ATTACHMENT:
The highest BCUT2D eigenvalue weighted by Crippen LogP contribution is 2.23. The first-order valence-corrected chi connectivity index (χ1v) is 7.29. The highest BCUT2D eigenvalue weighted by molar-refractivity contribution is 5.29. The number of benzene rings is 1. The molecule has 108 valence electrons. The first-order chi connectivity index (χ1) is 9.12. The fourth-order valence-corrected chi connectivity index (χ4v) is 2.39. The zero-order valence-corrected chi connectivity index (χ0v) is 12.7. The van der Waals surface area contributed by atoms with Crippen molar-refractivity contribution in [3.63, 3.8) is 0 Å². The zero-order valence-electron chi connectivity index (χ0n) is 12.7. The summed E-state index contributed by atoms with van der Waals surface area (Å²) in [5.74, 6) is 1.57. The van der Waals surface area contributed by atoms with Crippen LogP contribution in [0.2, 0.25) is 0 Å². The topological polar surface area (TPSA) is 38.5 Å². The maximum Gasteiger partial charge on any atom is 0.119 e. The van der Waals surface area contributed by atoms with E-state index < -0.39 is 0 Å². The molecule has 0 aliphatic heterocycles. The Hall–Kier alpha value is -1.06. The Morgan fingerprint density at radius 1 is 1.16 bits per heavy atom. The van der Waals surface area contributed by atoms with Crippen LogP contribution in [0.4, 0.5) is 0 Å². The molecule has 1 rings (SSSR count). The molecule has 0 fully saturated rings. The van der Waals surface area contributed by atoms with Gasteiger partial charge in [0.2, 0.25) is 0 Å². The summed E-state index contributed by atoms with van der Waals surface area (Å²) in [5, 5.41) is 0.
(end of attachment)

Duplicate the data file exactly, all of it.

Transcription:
The highest BCUT2D eigenvalue weighted by Crippen LogP contribution is 2.23. The first-order valence-corrected chi connectivity index (χ1v) is 7.29. The highest BCUT2D eigenvalue weighted by molar-refractivity contribution is 5.29. The number of benzene rings is 1. The molecule has 108 valence electrons. The first-order chi connectivity index (χ1) is 9.12. The fourth-order valence-corrected chi connectivity index (χ4v) is 2.39. The zero-order valence-corrected chi connectivity index (χ0v) is 12.7. The van der Waals surface area contributed by atoms with Crippen molar-refractivity contribution in [3.63, 3.8) is 0 Å². The zero-order valence-electron chi connectivity index (χ0n) is 12.7. The summed E-state index contributed by atoms with van der Waals surface area (Å²) in [5.74, 6) is 1.57. The van der Waals surface area contributed by atoms with Crippen LogP contribution in [0.2, 0.25) is 0 Å². The topological polar surface area (TPSA) is 38.5 Å². The maximum Gasteiger partial charge on any atom is 0.119 e. The van der Waals surface area contributed by atoms with E-state index < -0.39 is 0 Å². The molecule has 0 aliphatic heterocycles. The Hall–Kier alpha value is -1.06. The Morgan fingerprint density at radius 1 is 1.16 bits per heavy atom. The van der Waals surface area contributed by atoms with Crippen LogP contribution in [0.4, 0.5) is 0 Å². The molecule has 1 rings (SSSR count). The molecule has 0 fully saturated rings. The van der Waals surface area contributed by atoms with Gasteiger partial charge in [0.2, 0.25) is 0 Å². The summed E-state index contributed by atoms with van der Waals surface area (Å²) in [5, 5.41) is 0.